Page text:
Let’s take the Catalyst Inclusion Accelerator. Our researchers identified 26 metrics to measure the multiple facets of inclusion organization-wide. Say you learn that your R&D team reported that only 30% experience psychological safety in moments of failure but 70% scored courage as an inclusion driver. How should you interpret the data? This team values courage but is not equipped to be courageous when we need it the most: in response to failure! So, you invest in innovative courageous feedback, failure and response simulations, storytelling of fears and missteps, and monitor progress for a 6-month period.
Listen to the heartbeat of the culture and play to its strengths. Now that’s compelling.
Travis: Let’s steer away from inadvertently creating a false dichotomy that either diversity programs work or they don’t. With any change effort, there will be successes and failures. It’s the learning that comes from the failures or missteps that also can signal progress. Diversity initiatives are no exception.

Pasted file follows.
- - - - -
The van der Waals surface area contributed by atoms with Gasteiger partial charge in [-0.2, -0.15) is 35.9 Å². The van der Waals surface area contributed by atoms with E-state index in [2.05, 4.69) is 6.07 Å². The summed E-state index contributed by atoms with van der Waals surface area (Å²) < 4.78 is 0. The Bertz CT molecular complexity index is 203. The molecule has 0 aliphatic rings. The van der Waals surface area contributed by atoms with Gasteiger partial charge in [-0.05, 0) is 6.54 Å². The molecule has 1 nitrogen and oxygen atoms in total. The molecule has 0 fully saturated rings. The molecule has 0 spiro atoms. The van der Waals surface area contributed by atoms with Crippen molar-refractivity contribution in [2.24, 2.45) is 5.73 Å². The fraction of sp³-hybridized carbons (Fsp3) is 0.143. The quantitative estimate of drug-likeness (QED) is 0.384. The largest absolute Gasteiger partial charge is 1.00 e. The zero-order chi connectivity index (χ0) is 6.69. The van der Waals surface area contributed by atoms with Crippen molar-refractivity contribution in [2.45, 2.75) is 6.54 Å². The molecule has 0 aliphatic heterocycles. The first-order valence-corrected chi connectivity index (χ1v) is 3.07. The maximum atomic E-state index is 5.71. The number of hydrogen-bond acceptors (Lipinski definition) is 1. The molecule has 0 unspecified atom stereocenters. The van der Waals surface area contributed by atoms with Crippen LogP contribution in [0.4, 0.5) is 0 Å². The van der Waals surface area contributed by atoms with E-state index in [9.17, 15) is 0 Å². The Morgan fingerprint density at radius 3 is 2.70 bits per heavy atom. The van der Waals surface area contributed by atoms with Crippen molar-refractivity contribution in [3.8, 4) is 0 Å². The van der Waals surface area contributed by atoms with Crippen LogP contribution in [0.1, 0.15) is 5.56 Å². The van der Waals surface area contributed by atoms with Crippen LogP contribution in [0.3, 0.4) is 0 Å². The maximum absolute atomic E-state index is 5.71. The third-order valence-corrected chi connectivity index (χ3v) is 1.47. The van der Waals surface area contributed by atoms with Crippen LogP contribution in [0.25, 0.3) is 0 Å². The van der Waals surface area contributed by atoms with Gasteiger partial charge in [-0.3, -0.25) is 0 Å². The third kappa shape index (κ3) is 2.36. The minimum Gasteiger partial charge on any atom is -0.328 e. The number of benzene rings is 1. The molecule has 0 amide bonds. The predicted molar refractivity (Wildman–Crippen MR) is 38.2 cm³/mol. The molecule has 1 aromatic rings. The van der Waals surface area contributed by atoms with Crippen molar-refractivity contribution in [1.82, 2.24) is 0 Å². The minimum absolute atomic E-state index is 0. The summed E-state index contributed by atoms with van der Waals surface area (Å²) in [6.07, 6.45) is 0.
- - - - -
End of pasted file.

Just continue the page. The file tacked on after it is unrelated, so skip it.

Leaders must ask tough questions, set a compelling vision, secure buy-in, and be open to refining their strategy in every phase. Team managers must evaluate their own biases and behaviors and model inclusive leadership behaviors. Companies must also look beyond solely using diversity data as a measure of success or failure, and also focus on creating inclusive work culture. Progress lives here.
Q: What we are we still avoiding that would make a difference in creating successful diversity initiatives? What is the uncovered territory? The unspoken issues?